Madhusnana, Madhusnāna, Madhu-snana: 3 definitions

Introduction

Introduction:

Madhusnana means something in Hinduism, Sanskrit. If you want to know the exact meaning, history, etymology or English translation of this term then check out the descriptions on this page. Add your comment or reference to a book if you want to contribute to this summary article.

In Hinduism

Purana and Itihasa (epic history)

[«previous next»] — Madhusnana in Purana glossary
Source: archive.org: Shiva Purana - English Translation

Madhusnāna (मधुस्नान) refers to the “ceremonial ablution with ghee”, as mentioned in the Śivapurāṇa 1.20 while explaining the mode of worshipping an earthen phallic image (pārthiva-liṅga) according to the Vedic rites:—“[...] the ceremonial ablution with ghee shall be performed with the mantra ‘Ghṛtam Ghṛtayāvā’ etc. The ceremonial ablution with honey (madhusnāna) and Sugar candy shall be performed with three hymns beginning with ‘Madhuvātā, Madhu Naktam, Madhumānnaḥ’”.

Purana book cover
context information

The Purana (पुराण, purāṇas) refers to Sanskrit literature preserving ancient India’s vast cultural history, including historical legends, religious ceremonies, various arts and sciences. The eighteen mahapuranas total over 400,000 shlokas (metrical couplets) and date to at least several centuries BCE.

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Ganapatya (worship of Ganesha)

[«previous next»] — Madhusnana in Ganapatya glossary
Source: Google Books: Ganapati: Song of the Self

Madhusnāna (मधुस्नान) or “bath with honey” refers to a type of ceremonial bath (snāna), representing one of the sixteen Ṣoḍaśopacāra, which are preliminary rites (upacāra) of a pūjā (deity worship).—Of the various types of pūjās, the one with sixteen (ṣoḍaśa) items or offerings (upacāra) is very common. This type of ritual consists of preliminary acts [viz madhusnāna] including rites for the purification of the devotee and the implements used in the pūjā, removal of obstacles and declaration (saṃkalpa) to perform the worship.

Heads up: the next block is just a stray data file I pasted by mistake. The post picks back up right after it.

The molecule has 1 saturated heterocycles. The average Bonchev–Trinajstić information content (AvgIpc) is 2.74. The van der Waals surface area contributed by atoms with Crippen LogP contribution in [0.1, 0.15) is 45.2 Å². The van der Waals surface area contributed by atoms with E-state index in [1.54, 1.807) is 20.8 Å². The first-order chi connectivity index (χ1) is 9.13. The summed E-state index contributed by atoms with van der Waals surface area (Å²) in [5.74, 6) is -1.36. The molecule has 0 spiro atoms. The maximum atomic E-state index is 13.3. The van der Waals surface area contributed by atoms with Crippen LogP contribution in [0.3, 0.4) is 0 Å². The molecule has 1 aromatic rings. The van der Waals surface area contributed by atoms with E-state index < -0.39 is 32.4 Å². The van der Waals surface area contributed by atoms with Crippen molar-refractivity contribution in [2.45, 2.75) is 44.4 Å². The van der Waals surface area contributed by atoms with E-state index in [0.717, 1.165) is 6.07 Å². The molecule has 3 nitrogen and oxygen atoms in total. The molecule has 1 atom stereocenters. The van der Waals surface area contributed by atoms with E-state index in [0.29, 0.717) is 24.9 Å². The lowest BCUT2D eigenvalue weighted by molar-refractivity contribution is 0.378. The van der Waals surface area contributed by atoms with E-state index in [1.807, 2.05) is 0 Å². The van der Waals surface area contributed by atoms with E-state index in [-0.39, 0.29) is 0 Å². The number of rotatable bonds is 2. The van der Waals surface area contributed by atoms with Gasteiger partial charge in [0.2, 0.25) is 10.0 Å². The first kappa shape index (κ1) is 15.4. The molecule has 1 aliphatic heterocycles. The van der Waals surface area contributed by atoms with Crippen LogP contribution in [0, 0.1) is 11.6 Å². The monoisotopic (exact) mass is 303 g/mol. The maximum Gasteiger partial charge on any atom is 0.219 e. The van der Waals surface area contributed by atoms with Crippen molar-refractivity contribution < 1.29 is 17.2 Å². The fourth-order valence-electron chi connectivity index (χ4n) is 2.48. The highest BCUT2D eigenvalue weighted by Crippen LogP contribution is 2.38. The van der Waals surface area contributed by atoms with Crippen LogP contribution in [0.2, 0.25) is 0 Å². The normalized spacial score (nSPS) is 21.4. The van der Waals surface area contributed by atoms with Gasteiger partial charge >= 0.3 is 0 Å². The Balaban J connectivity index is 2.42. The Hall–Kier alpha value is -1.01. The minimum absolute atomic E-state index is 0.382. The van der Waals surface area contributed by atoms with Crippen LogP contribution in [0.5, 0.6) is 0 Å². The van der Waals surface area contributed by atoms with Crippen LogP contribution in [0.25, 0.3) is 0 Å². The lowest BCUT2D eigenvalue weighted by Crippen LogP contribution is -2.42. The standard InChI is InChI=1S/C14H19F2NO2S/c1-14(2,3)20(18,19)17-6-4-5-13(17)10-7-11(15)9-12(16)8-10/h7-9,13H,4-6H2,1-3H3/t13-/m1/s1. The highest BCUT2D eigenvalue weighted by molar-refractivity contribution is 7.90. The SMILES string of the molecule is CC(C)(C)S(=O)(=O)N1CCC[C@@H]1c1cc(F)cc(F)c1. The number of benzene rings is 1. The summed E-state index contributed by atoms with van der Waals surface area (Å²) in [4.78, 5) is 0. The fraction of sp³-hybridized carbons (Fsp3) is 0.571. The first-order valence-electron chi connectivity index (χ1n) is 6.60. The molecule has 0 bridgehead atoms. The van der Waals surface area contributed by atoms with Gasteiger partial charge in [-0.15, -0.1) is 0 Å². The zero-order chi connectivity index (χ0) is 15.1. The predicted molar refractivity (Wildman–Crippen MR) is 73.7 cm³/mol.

context information

Ganapatya (गाणपत्य, gāṇapatya) represents a tradition of Hinduism where Ganesha is revered and worshipped as the prime deity (ishta-devata). Being a minor though influential movement, Ganapatya evovled, llike Shaktism and Shaivism, as a separate movement leaving behind a large body of literature.

Discover the meaning of madhusnana in the context of Ganapatya from relevant books on Exotic India

General definition (in Hinduism)

[«previous next»] — Madhusnana in Hinduism glossary
Source: ACHC: Smarta Puja

Madhusnāna (मधुस्नान) refers to a “ceremonial bath with yoghurt” representing one of the five types of snāna or snānīya, which is one of the various services (upacāra) of a pūjā (ritualistic worship of a deity) which aim at the purification of the devotee.—The three Vedic mantras employed for the bath with honey—which is considered as the essence of plants—are taken from a hymn to the Viśvedevas (Ṛgveda 1.90.6-8) and have the “sweetness” of nature as their theme. Several applications of these “madhumatī” verses are known. In Śatapathabrāhmaṇa 7.5.1.4 their recitation accompanies the anointing of a living tortoise with honey while constructing the Vedic fire altar. Vṛddhahāritasmṛti 8.29 employs these mantras for giving a bath with honey to the icon.

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